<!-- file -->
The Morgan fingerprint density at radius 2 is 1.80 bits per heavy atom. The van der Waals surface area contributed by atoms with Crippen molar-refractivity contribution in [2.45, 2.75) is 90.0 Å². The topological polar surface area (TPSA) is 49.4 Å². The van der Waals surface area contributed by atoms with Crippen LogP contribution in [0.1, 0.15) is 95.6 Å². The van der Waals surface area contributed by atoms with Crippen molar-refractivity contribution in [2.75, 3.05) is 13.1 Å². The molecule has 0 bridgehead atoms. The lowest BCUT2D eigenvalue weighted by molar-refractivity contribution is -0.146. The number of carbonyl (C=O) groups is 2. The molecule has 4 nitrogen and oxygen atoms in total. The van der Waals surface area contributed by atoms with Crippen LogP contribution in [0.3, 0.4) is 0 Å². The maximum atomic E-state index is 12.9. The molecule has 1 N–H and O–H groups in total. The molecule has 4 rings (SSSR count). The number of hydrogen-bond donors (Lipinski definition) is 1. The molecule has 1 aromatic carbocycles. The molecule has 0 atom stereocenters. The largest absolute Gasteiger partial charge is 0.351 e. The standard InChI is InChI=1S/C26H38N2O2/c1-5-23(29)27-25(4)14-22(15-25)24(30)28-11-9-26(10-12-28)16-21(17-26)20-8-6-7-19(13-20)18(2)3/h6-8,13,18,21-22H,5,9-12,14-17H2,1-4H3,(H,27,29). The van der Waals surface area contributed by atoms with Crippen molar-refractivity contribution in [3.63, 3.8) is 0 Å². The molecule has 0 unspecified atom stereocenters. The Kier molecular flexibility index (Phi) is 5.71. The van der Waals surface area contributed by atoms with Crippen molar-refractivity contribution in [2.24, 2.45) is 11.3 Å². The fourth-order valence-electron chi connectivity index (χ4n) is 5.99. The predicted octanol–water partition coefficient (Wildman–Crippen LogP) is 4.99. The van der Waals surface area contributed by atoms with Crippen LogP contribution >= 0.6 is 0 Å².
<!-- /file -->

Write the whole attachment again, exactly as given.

The Morgan fingerprint density at radius 2 is 1.80 bits per heavy atom. The van der Waals surface area contributed by atoms with Crippen molar-refractivity contribution in [2.45, 2.75) is 90.0 Å². The topological polar surface area (TPSA) is 49.4 Å². The van der Waals surface area contributed by atoms with Crippen LogP contribution in [0.1, 0.15) is 95.6 Å². The van der Waals surface area contributed by atoms with Crippen molar-refractivity contribution in [2.75, 3.05) is 13.1 Å². The molecule has 0 bridgehead atoms. The lowest BCUT2D eigenvalue weighted by molar-refractivity contribution is -0.146. The number of carbonyl (C=O) groups is 2. The molecule has 4 nitrogen and oxygen atoms in total. The van der Waals surface area contributed by atoms with Crippen LogP contribution in [0.3, 0.4) is 0 Å². The maximum atomic E-state index is 12.9. The molecule has 1 N–H and O–H groups in total. The molecule has 4 rings (SSSR count). The number of hydrogen-bond donors (Lipinski definition) is 1. The molecule has 1 aromatic carbocycles. The molecule has 0 atom stereocenters. The largest absolute Gasteiger partial charge is 0.351 e. The standard InChI is InChI=1S/C26H38N2O2/c1-5-23(29)27-25(4)14-22(15-25)24(30)28-11-9-26(10-12-28)16-21(17-26)20-8-6-7-19(13-20)18(2)3/h6-8,13,18,21-22H,5,9-12,14-17H2,1-4H3,(H,27,29). The van der Waals surface area contributed by atoms with Crippen molar-refractivity contribution in [3.63, 3.8) is 0 Å². The molecule has 0 unspecified atom stereocenters. The Kier molecular flexibility index (Phi) is 5.71. The van der Waals surface area contributed by atoms with Crippen molar-refractivity contribution in [2.24, 2.45) is 11.3 Å². The fourth-order valence-electron chi connectivity index (χ4n) is 5.99. The predicted octanol–water partition coefficient (Wildman–Crippen LogP) is 4.99. The van der Waals surface area contributed by atoms with Crippen LogP contribution >= 0.6 is 0 Å².